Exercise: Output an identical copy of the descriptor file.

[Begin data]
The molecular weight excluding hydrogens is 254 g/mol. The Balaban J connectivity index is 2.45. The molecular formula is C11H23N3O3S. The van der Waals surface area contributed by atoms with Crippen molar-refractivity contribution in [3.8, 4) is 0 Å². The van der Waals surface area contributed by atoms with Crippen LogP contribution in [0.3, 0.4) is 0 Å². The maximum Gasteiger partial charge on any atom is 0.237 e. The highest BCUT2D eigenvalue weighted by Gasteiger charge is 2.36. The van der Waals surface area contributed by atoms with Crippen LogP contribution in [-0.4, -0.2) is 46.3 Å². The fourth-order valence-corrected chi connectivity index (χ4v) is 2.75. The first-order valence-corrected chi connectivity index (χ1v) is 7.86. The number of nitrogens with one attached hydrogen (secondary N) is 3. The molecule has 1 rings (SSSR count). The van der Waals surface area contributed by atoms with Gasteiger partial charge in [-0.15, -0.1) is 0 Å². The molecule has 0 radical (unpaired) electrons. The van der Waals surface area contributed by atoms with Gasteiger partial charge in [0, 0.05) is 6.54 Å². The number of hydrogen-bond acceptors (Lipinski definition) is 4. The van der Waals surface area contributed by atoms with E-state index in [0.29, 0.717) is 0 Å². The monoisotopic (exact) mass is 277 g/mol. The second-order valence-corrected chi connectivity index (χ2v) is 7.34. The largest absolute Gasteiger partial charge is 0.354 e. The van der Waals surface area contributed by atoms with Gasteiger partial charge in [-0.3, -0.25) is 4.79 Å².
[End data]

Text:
The molecular weight excluding hydrogens is 254 g/mol. The Balaban J connectivity index is 2.45. The molecular formula is C11H23N3O3S. The van der Waals surface area contributed by atoms with Crippen molar-refractivity contribution in [3.8, 4) is 0 Å². The van der Waals surface area contributed by atoms with Crippen LogP contribution in [0.3, 0.4) is 0 Å². The maximum Gasteiger partial charge on any atom is 0.237 e. The highest BCUT2D eigenvalue weighted by Gasteiger charge is 2.36. The van der Waals surface area contributed by atoms with Crippen LogP contribution in [-0.4, -0.2) is 46.3 Å². The fourth-order valence-corrected chi connectivity index (χ4v) is 2.75. The first-order valence-corrected chi connectivity index (χ1v) is 7.86. The number of nitrogens with one attached hydrogen (secondary N) is 3. The molecule has 1 rings (SSSR count). The van der Waals surface area contributed by atoms with Gasteiger partial charge in [-0.15, -0.1) is 0 Å². The molecule has 0 radical (unpaired) electrons. The van der Waals surface area contributed by atoms with Gasteiger partial charge in [0, 0.05) is 6.54 Å². The number of hydrogen-bond acceptors (Lipinski definition) is 4. The van der Waals surface area contributed by atoms with E-state index in [0.29, 0.717) is 0 Å². The monoisotopic (exact) mass is 277 g/mol. The second-order valence-corrected chi connectivity index (χ2v) is 7.34. The largest absolute Gasteiger partial charge is 0.354 e. The van der Waals surface area contributed by atoms with Gasteiger partial charge in [-0.3, -0.25) is 4.79 Å².